The charity golf outing I was playing on Saturday took a grim turn midway through when my friend and playing partner collapsed and had to be taken away in an ambulance. He’s going to be ok. An overnight hospital stay and a stress test indicates that the cause likely was a sugar imbalance.
We had just teed off on ten, when Terry drove off the cart path, got out of the cart, staggered a few steps and then lay down. I shouted for help from the group behind (our own partners were far ahead looking for their ball) and started digging through my bag for my phone. By the time I found it, other players had arrived and one of them was already on the phone calling for the EMTs.
We waited about five minutes for professional help, while the group kept asking Terry how he was feeling. Dizzy. Headache. No need to panic, but still cause for great concern.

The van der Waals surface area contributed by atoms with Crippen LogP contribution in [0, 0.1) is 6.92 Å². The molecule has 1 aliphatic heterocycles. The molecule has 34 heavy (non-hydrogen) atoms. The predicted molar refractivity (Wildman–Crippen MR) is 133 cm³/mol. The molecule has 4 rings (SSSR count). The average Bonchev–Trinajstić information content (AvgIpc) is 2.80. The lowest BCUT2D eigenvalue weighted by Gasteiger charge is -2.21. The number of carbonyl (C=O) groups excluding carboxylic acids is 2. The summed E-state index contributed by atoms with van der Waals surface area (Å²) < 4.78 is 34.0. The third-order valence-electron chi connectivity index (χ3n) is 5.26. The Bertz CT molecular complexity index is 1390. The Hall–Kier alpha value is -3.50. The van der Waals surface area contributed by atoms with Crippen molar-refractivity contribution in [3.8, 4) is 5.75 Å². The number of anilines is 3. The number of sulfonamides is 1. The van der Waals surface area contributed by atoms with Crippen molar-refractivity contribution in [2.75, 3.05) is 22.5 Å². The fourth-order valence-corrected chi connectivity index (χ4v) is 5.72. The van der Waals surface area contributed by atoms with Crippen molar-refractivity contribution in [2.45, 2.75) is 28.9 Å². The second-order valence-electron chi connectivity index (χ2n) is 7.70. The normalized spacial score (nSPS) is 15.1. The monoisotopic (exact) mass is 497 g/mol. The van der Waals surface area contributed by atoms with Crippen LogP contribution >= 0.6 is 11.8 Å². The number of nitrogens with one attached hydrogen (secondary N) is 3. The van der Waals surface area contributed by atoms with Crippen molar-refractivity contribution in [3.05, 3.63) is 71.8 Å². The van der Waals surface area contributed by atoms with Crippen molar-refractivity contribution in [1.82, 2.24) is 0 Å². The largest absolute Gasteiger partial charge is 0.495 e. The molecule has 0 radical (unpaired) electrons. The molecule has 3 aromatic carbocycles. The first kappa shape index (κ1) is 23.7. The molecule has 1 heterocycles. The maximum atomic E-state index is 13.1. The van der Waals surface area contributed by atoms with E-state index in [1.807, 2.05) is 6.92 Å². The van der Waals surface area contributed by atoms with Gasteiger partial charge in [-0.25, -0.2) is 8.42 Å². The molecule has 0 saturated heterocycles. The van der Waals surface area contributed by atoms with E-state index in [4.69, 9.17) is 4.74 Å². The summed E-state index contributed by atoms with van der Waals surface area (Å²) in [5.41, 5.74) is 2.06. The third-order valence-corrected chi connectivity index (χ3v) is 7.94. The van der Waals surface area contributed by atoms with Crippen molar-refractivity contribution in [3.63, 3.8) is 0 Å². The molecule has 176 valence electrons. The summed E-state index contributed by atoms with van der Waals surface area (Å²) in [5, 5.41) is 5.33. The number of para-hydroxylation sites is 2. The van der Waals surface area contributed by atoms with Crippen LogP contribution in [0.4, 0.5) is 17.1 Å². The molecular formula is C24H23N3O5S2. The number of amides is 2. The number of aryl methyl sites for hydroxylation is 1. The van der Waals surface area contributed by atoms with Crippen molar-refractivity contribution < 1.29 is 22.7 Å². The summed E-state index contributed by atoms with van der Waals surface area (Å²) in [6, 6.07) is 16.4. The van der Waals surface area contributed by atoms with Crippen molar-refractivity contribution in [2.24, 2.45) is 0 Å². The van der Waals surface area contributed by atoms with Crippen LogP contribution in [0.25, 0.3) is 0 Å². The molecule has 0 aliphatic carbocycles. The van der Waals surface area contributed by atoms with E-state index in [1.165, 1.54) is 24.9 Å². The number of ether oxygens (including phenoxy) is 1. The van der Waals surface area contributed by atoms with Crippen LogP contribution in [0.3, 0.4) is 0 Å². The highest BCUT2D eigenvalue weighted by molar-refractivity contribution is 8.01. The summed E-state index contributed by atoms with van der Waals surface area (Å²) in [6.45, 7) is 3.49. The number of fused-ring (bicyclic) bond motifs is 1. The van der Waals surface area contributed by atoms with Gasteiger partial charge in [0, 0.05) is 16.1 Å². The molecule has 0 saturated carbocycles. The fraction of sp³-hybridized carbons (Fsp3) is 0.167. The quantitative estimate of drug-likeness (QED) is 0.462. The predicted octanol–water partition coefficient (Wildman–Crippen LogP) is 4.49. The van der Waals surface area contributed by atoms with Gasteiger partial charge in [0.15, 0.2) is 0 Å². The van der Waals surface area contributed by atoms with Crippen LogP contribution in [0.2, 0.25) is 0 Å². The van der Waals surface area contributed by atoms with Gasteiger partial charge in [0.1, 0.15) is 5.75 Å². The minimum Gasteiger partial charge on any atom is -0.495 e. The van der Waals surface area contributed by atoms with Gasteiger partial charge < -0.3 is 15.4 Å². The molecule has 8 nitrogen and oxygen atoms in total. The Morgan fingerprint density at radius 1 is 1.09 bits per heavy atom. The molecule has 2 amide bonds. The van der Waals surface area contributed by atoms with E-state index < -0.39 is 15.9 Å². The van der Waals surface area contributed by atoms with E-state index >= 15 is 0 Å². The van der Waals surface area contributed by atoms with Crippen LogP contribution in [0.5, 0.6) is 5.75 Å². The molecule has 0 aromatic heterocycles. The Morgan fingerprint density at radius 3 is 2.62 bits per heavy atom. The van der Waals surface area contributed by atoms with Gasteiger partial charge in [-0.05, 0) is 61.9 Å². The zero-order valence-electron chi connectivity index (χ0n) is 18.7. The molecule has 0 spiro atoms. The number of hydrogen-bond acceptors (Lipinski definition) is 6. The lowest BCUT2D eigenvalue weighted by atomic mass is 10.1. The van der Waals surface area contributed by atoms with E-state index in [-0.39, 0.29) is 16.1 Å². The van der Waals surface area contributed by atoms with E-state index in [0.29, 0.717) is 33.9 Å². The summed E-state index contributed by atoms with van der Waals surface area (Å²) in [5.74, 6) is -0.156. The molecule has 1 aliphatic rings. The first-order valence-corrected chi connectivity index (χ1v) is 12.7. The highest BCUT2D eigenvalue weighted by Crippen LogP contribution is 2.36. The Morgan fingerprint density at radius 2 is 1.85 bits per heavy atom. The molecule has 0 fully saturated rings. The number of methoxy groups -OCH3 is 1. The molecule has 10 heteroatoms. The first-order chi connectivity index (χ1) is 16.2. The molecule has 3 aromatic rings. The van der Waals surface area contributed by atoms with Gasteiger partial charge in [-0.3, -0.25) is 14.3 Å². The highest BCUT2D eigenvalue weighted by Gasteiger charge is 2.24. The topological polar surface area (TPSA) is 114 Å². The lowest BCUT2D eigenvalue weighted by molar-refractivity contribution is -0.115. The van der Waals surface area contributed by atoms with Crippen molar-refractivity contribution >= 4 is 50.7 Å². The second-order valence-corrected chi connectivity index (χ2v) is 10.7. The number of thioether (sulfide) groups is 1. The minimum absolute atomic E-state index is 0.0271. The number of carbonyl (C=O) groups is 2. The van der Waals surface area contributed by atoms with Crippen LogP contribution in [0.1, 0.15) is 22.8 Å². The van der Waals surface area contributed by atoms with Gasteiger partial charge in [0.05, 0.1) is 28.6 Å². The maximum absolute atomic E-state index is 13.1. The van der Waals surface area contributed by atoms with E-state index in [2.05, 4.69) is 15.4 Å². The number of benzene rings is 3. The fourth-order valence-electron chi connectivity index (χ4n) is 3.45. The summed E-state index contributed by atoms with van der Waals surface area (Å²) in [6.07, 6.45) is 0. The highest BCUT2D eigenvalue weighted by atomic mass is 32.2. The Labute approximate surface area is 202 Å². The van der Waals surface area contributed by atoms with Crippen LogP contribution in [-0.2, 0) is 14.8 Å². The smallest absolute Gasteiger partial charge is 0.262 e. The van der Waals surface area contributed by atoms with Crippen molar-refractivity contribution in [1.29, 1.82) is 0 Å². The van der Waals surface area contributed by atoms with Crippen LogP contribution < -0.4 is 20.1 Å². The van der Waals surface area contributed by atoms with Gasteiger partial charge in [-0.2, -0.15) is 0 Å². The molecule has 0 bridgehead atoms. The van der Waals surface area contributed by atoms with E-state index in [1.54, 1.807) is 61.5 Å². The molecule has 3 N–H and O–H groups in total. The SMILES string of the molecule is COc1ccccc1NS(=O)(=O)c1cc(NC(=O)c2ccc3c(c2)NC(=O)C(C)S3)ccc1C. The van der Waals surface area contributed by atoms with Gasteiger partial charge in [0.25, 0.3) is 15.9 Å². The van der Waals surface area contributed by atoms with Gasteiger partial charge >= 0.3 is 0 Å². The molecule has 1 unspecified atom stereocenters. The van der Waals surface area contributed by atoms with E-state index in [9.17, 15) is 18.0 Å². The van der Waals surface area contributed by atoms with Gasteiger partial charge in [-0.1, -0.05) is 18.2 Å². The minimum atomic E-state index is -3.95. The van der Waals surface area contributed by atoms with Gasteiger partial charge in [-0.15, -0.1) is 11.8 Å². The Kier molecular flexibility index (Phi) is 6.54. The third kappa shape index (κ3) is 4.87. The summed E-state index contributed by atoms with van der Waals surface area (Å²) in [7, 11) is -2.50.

First responders were firefighters in a pumper. They checked his vitals and asked a lot of questions about medical history, medications, and so on. Luckily, Terry had a paper with a list of medications in his wallet. Then the ambulance showed, and the process repeated. Finally, they carted him off in the ambulance for a local hospital.
After calling his wife and making arrangements for his car to be delivered to his home, we stood around and wondered what to do next. The firefighters told us that the ambulance would sit in the lot for half an hour or so putting in an IV and taking EKG readings (not the sort of thing you want to do while driving around on bumpy roads). Then, he’d be in urgent care for hours and no one but family would be allowed in. They recommended we continue playing and catch up with him in five or six hours when things settled down.
Continuing the round felt a bit wrong and surreal, though. It was like that old joke where the guy comes home from a ten hour round. His wife asks what took so long.
“My partner Doug died on the course,” he says.
“That’s terrible,” says the wife.
“You’re telling me. Every hole it was hit a shot, drag Doug, hit a shot drag Doug …”
Fortunately, our incident worked out ok. Terry got out of the hospital the next day and is more golf is in his immediate future.
I feel lucky.